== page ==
Sunday, August 30, 2015
"Age of Consent": documentary about a British leather bar "The Hoist" tracks to history of gay rights in general
“Age of Consent” (2014) is probably one of the most prominent and controversial films at the 2015 Reel Affirmations film festival. The documentary, directed by Charles Lum and Todd Verow, layers two narratives: one is the story of the Hoist, a famous leather bar in London (a place that allegedly supports every possible fetish), and the other is how the history of the establishment maps to a history of rights for gay men (this film really is male-centered) in the United Kingdom as well as, to a subsidiary extent, around the world.
The film ends with a remarkable moral challenge, to the idea that gay men should assimilate well into the mainstream, an idea that now comports well with modern ideas of marriage equality. The film says people have basic rights because they are human beings, not because they perform some social function for the rest of society (breaking the surface, that sounds like marry and raise kids).
The title of the film may be a bit misleading. In any country or state, it normally refers to the minimum age at which a minor can legally consent to sexual or intimate contact with an adult. But the title here more about Britain’s misunderstood history of decriminalization of sodomy and consensual adult homosexual activity. Britain, after all, has to answer for what it had done to Alan Turing in 1952. In 1967, the sodomy law repeal was actually quite limited in its effectiveness. The age of consent for gay sex stated at 21, while it was 16 for heterosexual intimacy (which, after all, can result in unwanted pregnancy). The level was raised to 18 in 1996, and not down to 16 until 2003, when the sodomy law repeal was much more complete.
The film also maintains that Russia’s anti-gay propaganda law of 2013 was actually based on Margaret Thatcher’s (“Iron Lady”) Section 28 (link) whose scope was limited to the activity of government bodies, not individuals (but many gay groups in schools had to close). Russia’s law seems ultimately predicated on the idea that individuals or private groups could disincentivize other teens or young adults to procreate and have families.
The film documents the efforts of undercover cops to entrap men into public sex, but the film takes a turn when it covers AIDS. It seems that the British government and police actually became more sympathetic to victims of HIV than corresponding entities in the US, and were willing to help with the distribution of condoms. Joseph Sonnabend, a physician who treated many early cases, appears.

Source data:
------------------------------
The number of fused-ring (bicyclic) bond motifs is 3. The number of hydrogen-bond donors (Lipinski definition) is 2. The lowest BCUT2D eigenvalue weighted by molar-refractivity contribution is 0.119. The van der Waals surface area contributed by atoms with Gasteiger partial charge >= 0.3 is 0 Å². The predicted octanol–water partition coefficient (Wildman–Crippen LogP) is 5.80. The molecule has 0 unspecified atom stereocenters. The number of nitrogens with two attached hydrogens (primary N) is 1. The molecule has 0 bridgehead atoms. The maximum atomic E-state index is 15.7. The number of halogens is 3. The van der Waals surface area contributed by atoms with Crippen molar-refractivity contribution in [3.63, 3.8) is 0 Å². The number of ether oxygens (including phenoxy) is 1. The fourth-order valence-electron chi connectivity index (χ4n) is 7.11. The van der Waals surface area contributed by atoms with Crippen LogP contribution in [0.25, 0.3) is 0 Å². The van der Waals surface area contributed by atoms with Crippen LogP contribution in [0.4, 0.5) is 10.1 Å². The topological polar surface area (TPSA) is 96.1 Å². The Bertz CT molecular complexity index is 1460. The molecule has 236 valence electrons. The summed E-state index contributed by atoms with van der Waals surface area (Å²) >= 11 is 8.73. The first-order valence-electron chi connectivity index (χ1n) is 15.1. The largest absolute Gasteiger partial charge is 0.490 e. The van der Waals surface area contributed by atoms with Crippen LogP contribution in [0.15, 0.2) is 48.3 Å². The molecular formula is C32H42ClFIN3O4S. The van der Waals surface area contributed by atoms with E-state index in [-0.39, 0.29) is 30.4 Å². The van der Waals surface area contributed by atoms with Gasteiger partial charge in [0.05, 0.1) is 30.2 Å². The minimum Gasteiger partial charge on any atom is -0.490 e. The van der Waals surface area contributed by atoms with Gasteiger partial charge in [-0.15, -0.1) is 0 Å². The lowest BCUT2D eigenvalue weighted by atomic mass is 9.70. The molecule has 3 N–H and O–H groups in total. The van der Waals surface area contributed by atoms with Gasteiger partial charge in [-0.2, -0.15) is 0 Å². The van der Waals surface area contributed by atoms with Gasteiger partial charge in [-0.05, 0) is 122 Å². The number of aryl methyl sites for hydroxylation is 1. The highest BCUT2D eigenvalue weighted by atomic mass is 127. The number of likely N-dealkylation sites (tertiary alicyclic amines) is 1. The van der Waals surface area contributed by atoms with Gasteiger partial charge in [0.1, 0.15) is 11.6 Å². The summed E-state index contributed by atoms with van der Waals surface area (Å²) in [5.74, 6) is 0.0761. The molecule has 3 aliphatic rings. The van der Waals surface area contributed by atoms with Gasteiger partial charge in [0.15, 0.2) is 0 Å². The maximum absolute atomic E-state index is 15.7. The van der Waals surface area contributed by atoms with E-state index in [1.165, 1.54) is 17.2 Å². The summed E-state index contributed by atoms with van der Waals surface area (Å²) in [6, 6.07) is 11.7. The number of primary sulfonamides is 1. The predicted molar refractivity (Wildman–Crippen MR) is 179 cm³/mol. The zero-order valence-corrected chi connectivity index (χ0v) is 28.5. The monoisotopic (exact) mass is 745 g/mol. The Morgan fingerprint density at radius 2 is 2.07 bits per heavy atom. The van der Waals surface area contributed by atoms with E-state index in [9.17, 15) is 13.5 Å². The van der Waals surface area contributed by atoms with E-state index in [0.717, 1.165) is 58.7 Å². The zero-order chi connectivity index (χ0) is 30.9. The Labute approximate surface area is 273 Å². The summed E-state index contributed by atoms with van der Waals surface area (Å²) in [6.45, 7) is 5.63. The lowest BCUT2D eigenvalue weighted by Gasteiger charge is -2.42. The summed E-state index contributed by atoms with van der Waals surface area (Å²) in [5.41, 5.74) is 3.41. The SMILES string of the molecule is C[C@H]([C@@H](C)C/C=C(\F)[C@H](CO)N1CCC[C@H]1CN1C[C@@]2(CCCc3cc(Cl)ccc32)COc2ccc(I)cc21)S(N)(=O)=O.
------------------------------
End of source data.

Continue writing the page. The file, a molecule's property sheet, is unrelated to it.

In the US, the effect of AIDS was to clamp down, with the closing of the baths in most major cities (starting with San Francisco in early 1984). In 1983, before HIV had been identified (as “HTLV-3”) there was a proposal for a very draconian extension of the sodomy law in Texas that would have banned gays from most occupations, but it fortunately was kept from getting out of committee by effective lobbying by the Dallas Gay Alliance.
The film also notes that gentrification of old neighborhoods may threaten some older gay bars or leather and dance clubs. Two major places in Paris have closed and not been replaced. In Baltimore, MD, the Hippo will soon close and be replaced by a CVS store.
The political narrative occupies the middle section of the 85-minute film. The opening and ending sections show the interior of the bar, with the slings, hoists, and pillories. There are a few very explicit scene of genital sex, including “golden showers”, so the film self-rates as (essentially) NC-17. The boot-shine chair is the source of fundraisers; but could it serve also as a barber chair?
The official site is here. The Reel Affirmations showing was to be one of the last before going to DVD and streaming. The production company is Bangor, and the only listed distributor is Optimale.
Other films about leather bars here: April 22, 2014, and June 5, 2011. I have thought that the Saint would make a DVD release of is “White Party” events in the sprint in NYC (which have stopped).
Another related film is Dirk Shafer’s “Circuit” (2001) from TLA, set in Palm Springs.
The feature was accompanied by a short called “Dirty Boots”, a music video from Holopaw (5 minutes).
This film should not be confused with others titled the same. In the heterosexual world, age of consent laws can lead people to be labeled as registered sex offenders, even when a underage girl lied. See my report of an ABC Nightline broadcast on this problem on the TV blog Aug. 1, or what happened to prep school student Owen Labrie (like here , where merely using the Internet or any device to attempt a liaison is a felony that could get one on the register and banned from Internet access for years.). On Russia's antigay law, see also reviews of the UK documentary “Dispatches” on the TV blog Feb, 9, 2014, and “Moscow Is Burning” Feb. 15, 2014. See this blog, also, Oct. 14, 2014 on Russian issue.